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Origin of Tritium Exit Signs

Origin of Tritium Exit Signs

The Origins of Tritium Exit Signs

Ever since their inception, exit signs were already primed for an overhaul. That is because the first designs of an exit sign were not particularly useful. In order for it to work properly, an exit sign must remain illuminated during blackouts and other conditions which might reduce the visibility in a room. The original signs used incandescent light bulbs which were not able to offer this feature. They were eventually changed with LED signs. These ones still used the same electrical power supply as the incandescent ones, but they used so little power compared to the first ones that they could easily be powered for another hour or so by a small battery backup installed in the sign itself.

 

That was a significant improvement, but it still depended on a power supply most of the time. The ultimate goal would be to create a self-luminous sign that is safe to use and made with materials that are relatively cheap. The answer came in the form of tritium exit signs.

Technology of Tritium Exit Signs

As it stands, tritium is an isotope of hydrogen. Its molecules are in constant movement, which makes the isotope unstable or radioactive. This might sound dangerous, but it has such a low level energy that in doses used in exit signs it is harmless. In nature, it is one of the rarest materials on Earth, so it would be puzzling how it can be used to make cost effective exit signs. However, its safety and the fact that only a small amount is needed to power an exit sign make it the ideal component to use for self-luminous exit signs.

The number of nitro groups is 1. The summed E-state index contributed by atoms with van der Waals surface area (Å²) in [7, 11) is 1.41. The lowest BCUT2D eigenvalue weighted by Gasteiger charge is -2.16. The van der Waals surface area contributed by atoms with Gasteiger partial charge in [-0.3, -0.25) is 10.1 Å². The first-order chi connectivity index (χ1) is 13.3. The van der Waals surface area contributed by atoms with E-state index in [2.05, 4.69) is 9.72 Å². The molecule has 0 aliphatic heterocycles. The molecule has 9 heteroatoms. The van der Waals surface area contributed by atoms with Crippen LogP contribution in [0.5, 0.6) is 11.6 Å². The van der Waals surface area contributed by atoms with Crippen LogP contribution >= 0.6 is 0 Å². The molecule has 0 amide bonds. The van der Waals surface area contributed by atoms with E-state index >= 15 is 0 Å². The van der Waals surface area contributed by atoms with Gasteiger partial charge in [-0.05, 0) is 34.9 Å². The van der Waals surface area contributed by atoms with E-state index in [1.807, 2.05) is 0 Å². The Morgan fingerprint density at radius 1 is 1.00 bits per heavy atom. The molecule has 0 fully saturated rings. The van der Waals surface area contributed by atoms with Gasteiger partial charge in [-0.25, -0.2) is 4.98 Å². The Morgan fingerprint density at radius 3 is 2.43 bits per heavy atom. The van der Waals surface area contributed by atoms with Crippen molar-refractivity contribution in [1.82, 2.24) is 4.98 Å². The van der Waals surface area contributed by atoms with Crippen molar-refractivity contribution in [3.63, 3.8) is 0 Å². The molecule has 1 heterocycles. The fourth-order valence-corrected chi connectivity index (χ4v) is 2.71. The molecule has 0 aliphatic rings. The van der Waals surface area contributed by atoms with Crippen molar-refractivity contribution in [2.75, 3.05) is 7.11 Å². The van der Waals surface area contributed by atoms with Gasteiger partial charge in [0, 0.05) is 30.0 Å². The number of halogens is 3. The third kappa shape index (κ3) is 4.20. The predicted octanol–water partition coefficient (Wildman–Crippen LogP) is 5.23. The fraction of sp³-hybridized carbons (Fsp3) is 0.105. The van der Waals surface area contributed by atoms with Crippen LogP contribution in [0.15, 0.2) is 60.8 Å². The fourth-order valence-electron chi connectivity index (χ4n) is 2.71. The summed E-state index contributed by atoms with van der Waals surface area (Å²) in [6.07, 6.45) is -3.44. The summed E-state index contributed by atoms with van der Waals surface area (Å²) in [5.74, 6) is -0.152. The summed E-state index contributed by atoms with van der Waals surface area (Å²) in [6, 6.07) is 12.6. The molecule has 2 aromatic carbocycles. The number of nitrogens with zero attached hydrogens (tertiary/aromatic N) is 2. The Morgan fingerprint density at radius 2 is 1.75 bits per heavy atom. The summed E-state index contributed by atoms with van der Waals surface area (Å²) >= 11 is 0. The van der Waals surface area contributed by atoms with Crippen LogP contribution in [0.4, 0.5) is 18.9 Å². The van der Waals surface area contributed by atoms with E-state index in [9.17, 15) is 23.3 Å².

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Reasons for Tritium Exit Signs

The need for tritium came from the search for a material that could replace radium. Radium was used before tritium as a self-luminous material. However, studies have shown a link between radium exposure and bone cancer, so it has been banned from use in most countries around the world. Consequently, the idea of self-luminous signs was too tempting to pass up, but a new radioactive isotope was needed. Tritium fit the bill perfectly.

Development of Tritium Exit Signs

Experiments were conducted with tritium to make sure that it is safe for use, unlike its predecessor. Once it has been deemed safe, other experiments were conducted to see what the reaction was when particles of tritium went in contact with other elements. Research showed that electrons caused by the decay of the tritium nucleus produced and maintained illumination once they were in contact with phosphor.

Once this was discovered it was relatively easy to develop a method for the two to produce light in an exit sign. All that was needed was a tube that contained the tritium, which was also coated in a layer of phosphor. When the decaying process began, beta particles were released which made the tube glow because of its phosphorous coating. The result is an exit signs that is self-reliant and does not need any external power sources, which can maintain a constant illuminating reaction for up to 20 years.



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